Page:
“The emphasis on the companies’ involvement in this Israeli offshore tender is key since they also have international legal obligations,” Adalah’s advocacy associate pointed out.

Live Story

On 8 February, Adalah, Al-Haq, Al Mezan, and the PCHR issued a joint statement regarding the gas exploration licences awarded off Gaza’s coast.

The four rights groups announced that they had sent a letter to the Israeli energy ministry demanding that it revoke the licences granted to the companies. They also said they had sent legal notices to Eni, Dana Petroleum, and Ratio Petroleum, asking them not to undertake any activities related to the licences.

To date, the organisations have not received responses from either the Israeli government or the firms concerned by the tender. Bishara, who’s handling the legal case, vowed that they will be raising the matter internationally to reiterate their demands: licenses should be revoked, any planned exploration stopped, and any more licenses should be barred for areas falling within Palestinian maritime territory.

The announcement of the awarded licences to explore for gas appears to be part of Israel’s wider aim to become an energy hub exporting gas to Europe, as it moves ahead with plans to expropriate the lucrative gas reserves off its Mediterranean coast.

Israel emerged as a gas exporter when it made major offshore discoveries in the eastern Mediterranean in 2010. [Getty]

Israel has emerged as a gas exporter since it made major offshore discoveries in the eastern Mediterranean area 15 years ago. The Leviathan field, discovered in 2010 off the port city of Haifa, contains an estimated 22 trillion cubic feet of gas and is the largest natural gas reservoir in the Mediterranean. It supplies the Israeli gas market as well as Jordan and Egypt.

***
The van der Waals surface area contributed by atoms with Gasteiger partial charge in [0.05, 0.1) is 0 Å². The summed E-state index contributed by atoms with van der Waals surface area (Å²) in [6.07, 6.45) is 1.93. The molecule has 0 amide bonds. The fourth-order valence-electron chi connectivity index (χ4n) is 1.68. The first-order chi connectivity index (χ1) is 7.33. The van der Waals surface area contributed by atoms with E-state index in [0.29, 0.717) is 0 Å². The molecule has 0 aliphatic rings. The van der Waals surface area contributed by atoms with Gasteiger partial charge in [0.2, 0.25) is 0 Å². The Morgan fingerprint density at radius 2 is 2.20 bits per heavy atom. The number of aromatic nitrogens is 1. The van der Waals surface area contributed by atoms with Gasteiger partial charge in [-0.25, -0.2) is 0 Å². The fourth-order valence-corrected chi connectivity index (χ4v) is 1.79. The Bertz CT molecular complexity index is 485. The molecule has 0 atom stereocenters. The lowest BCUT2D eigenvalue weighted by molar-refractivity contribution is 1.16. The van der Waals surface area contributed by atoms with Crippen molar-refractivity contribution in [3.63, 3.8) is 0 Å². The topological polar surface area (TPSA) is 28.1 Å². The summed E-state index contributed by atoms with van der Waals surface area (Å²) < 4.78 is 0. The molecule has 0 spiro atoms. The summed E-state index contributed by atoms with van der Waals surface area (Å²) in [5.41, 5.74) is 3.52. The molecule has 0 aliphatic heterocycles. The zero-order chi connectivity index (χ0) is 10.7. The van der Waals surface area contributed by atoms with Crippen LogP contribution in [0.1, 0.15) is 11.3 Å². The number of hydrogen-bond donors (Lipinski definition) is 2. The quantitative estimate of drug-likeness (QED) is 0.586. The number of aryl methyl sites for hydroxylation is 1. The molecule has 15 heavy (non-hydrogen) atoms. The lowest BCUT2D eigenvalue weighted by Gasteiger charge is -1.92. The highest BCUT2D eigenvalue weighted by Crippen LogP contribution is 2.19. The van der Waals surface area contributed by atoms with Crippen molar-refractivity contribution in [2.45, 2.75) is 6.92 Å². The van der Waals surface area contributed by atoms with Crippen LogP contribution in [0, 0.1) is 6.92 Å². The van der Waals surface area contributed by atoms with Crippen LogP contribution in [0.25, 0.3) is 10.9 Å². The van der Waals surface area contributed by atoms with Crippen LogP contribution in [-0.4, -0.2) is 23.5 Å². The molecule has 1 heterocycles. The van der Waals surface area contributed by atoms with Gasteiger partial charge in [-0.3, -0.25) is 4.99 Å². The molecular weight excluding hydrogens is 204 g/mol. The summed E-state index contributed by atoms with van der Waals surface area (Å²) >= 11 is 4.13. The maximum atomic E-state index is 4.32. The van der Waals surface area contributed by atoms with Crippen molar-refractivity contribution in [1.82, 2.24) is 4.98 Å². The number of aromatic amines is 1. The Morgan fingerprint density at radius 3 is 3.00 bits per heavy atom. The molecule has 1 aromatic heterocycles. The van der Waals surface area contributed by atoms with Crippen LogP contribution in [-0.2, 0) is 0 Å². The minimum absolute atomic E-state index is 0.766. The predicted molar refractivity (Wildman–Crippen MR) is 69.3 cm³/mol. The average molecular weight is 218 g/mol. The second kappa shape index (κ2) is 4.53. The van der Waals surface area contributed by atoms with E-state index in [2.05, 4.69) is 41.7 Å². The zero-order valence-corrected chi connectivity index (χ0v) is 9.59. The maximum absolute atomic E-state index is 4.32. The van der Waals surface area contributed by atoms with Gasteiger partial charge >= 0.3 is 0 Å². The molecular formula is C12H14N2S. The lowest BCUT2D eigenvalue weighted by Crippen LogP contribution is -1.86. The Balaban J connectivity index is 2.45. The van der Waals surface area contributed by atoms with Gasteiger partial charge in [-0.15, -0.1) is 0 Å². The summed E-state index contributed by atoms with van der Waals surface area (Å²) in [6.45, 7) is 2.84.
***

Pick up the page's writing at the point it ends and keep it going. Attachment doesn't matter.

In June 2022, the European Union, Israel, and Egypt signed a memorandum of understanding on regional cooperation on gas extraction that could see Tel Aviv export its natural gas to the EU for the first time.

However, these Israeli energy ambitions have been disrupted by its ongoing war in the Gaza Strip.

“Energy security and Gaza don’t seem to go well together, given the security risks associated with developing gas fields off its coast,” Gregory Brew, an energy analyst at Eurasia Group, told TNA.

He noted that the ongoing war and heightened regional tensions will make Israel’s gas drilling plans much more difficult, with international legal considerations over exploiting gas in the proximity of the Palestinian enclave.

“The situation regarding the sovereignty of the Gaza Strip is ambiguous enough that international energy companies would be wary of working with Israel next to an open war zone,” Brew noted.

Alessandra Bajec is a freelance journalist currently based in Tunis.

Follow her on Twitter: @AlessandraBajec